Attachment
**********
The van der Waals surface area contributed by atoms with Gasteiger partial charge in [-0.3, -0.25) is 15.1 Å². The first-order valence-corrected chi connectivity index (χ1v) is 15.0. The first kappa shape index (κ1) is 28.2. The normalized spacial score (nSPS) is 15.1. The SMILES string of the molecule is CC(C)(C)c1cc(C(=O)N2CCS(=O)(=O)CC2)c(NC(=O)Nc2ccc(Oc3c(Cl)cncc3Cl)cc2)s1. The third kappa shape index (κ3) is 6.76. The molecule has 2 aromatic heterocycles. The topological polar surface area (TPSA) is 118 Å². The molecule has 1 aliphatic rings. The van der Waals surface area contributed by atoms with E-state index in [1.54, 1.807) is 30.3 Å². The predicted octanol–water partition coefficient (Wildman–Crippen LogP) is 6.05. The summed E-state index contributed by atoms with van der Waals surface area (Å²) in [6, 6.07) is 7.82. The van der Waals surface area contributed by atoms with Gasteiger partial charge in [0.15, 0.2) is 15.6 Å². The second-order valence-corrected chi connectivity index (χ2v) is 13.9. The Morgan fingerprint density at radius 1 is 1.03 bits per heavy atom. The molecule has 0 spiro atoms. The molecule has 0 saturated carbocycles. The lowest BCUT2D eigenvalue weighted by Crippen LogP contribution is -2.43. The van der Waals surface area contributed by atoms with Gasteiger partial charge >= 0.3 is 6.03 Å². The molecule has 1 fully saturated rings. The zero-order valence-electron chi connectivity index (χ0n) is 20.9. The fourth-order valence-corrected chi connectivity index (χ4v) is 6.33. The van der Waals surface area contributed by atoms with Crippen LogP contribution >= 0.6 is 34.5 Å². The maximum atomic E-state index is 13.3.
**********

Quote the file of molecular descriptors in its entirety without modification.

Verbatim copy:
The van der Waals surface area contributed by atoms with Gasteiger partial charge in [-0.3, -0.25) is 15.1 Å². The first-order valence-corrected chi connectivity index (χ1v) is 15.0. The first kappa shape index (κ1) is 28.2. The normalized spacial score (nSPS) is 15.1. The SMILES string of the molecule is CC(C)(C)c1cc(C(=O)N2CCS(=O)(=O)CC2)c(NC(=O)Nc2ccc(Oc3c(Cl)cncc3Cl)cc2)s1. The third kappa shape index (κ3) is 6.76. The molecule has 2 aromatic heterocycles. The topological polar surface area (TPSA) is 118 Å². The molecule has 1 aliphatic rings. The van der Waals surface area contributed by atoms with E-state index in [1.54, 1.807) is 30.3 Å². The predicted octanol–water partition coefficient (Wildman–Crippen LogP) is 6.05. The summed E-state index contributed by atoms with van der Waals surface area (Å²) in [6, 6.07) is 7.82. The van der Waals surface area contributed by atoms with Gasteiger partial charge in [0.15, 0.2) is 15.6 Å². The second-order valence-corrected chi connectivity index (χ2v) is 13.9. The Morgan fingerprint density at radius 1 is 1.03 bits per heavy atom. The molecule has 0 spiro atoms. The molecule has 0 saturated carbocycles. The lowest BCUT2D eigenvalue weighted by Crippen LogP contribution is -2.43. The van der Waals surface area contributed by atoms with Gasteiger partial charge >= 0.3 is 6.03 Å². The molecule has 1 fully saturated rings. The zero-order valence-electron chi connectivity index (χ0n) is 20.9. The fourth-order valence-corrected chi connectivity index (χ4v) is 6.33. The van der Waals surface area contributed by atoms with Crippen LogP contribution >= 0.6 is 34.5 Å². The maximum atomic E-state index is 13.3.